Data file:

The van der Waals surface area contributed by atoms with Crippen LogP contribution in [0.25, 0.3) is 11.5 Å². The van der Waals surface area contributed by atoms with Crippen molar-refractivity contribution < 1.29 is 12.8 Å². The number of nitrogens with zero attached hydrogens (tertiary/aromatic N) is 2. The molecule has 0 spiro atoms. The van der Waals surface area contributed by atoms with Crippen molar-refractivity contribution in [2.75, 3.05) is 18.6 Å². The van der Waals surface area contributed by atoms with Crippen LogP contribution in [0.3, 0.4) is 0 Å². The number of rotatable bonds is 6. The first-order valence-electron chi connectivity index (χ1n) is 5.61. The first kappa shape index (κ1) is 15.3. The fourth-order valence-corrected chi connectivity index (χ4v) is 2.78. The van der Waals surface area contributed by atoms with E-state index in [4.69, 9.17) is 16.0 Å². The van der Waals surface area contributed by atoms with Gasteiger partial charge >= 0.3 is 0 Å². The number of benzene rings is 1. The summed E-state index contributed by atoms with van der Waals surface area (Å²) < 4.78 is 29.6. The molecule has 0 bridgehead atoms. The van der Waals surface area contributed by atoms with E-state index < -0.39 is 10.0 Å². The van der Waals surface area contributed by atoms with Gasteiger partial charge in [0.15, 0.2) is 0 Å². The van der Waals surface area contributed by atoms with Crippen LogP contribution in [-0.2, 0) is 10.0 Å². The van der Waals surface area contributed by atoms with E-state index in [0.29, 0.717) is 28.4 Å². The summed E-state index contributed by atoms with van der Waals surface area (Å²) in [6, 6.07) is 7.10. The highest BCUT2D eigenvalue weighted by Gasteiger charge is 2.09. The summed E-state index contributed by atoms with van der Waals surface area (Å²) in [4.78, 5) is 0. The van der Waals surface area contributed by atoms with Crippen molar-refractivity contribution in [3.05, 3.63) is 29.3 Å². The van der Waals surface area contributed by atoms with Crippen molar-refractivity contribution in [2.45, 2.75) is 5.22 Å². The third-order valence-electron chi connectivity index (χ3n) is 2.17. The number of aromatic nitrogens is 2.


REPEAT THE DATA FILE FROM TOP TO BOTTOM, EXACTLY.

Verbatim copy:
The van der Waals surface area contributed by atoms with Crippen LogP contribution in [0.25, 0.3) is 11.5 Å². The van der Waals surface area contributed by atoms with Crippen molar-refractivity contribution < 1.29 is 12.8 Å². The number of nitrogens with zero attached hydrogens (tertiary/aromatic N) is 2. The molecule has 0 spiro atoms. The van der Waals surface area contributed by atoms with Crippen molar-refractivity contribution in [2.75, 3.05) is 18.6 Å². The van der Waals surface area contributed by atoms with Crippen LogP contribution in [0.3, 0.4) is 0 Å². The number of rotatable bonds is 6. The first-order valence-electron chi connectivity index (χ1n) is 5.61. The first kappa shape index (κ1) is 15.3. The fourth-order valence-corrected chi connectivity index (χ4v) is 2.78. The van der Waals surface area contributed by atoms with E-state index in [4.69, 9.17) is 16.0 Å². The van der Waals surface area contributed by atoms with Gasteiger partial charge >= 0.3 is 0 Å². The number of benzene rings is 1. The summed E-state index contributed by atoms with van der Waals surface area (Å²) < 4.78 is 29.6. The molecule has 0 bridgehead atoms. The van der Waals surface area contributed by atoms with E-state index < -0.39 is 10.0 Å². The van der Waals surface area contributed by atoms with Gasteiger partial charge in [0.15, 0.2) is 0 Å². The van der Waals surface area contributed by atoms with Crippen LogP contribution in [-0.2, 0) is 10.0 Å². The van der Waals surface area contributed by atoms with E-state index in [0.29, 0.717) is 28.4 Å². The summed E-state index contributed by atoms with van der Waals surface area (Å²) in [6, 6.07) is 7.10. The highest BCUT2D eigenvalue weighted by Gasteiger charge is 2.09. The summed E-state index contributed by atoms with van der Waals surface area (Å²) in [4.78, 5) is 0. The van der Waals surface area contributed by atoms with Crippen molar-refractivity contribution in [3.05, 3.63) is 29.3 Å². The van der Waals surface area contributed by atoms with Crippen molar-refractivity contribution in [2.45, 2.75) is 5.22 Å². The third-order valence-electron chi connectivity index (χ3n) is 2.17. The number of aromatic nitrogens is 2.